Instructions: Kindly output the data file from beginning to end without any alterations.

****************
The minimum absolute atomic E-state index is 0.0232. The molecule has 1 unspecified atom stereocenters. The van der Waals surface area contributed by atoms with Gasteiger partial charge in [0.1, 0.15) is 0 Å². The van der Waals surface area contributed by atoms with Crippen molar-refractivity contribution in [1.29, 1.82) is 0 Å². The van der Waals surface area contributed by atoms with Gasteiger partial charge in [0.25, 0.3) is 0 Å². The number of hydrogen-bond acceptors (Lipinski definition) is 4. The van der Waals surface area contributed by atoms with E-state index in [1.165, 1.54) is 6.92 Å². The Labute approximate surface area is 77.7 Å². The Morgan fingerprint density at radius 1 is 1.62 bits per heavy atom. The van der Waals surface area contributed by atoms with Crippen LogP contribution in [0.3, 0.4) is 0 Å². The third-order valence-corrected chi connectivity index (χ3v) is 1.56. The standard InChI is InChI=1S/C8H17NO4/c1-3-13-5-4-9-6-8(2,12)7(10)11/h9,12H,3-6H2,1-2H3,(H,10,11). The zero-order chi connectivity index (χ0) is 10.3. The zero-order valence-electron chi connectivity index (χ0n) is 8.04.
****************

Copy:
The minimum absolute atomic E-state index is 0.0232. The molecule has 1 unspecified atom stereocenters. The van der Waals surface area contributed by atoms with Gasteiger partial charge in [0.1, 0.15) is 0 Å². The van der Waals surface area contributed by atoms with Crippen molar-refractivity contribution in [1.29, 1.82) is 0 Å². The van der Waals surface area contributed by atoms with Gasteiger partial charge in [0.25, 0.3) is 0 Å². The number of hydrogen-bond acceptors (Lipinski definition) is 4. The van der Waals surface area contributed by atoms with E-state index in [1.165, 1.54) is 6.92 Å². The Labute approximate surface area is 77.7 Å². The Morgan fingerprint density at radius 1 is 1.62 bits per heavy atom. The van der Waals surface area contributed by atoms with Crippen LogP contribution in [0.3, 0.4) is 0 Å². The third-order valence-corrected chi connectivity index (χ3v) is 1.56. The standard InChI is InChI=1S/C8H17NO4/c1-3-13-5-4-9-6-8(2,12)7(10)11/h9,12H,3-6H2,1-2H3,(H,10,11). The zero-order chi connectivity index (χ0) is 10.3. The zero-order valence-electron chi connectivity index (χ0n) is 8.04.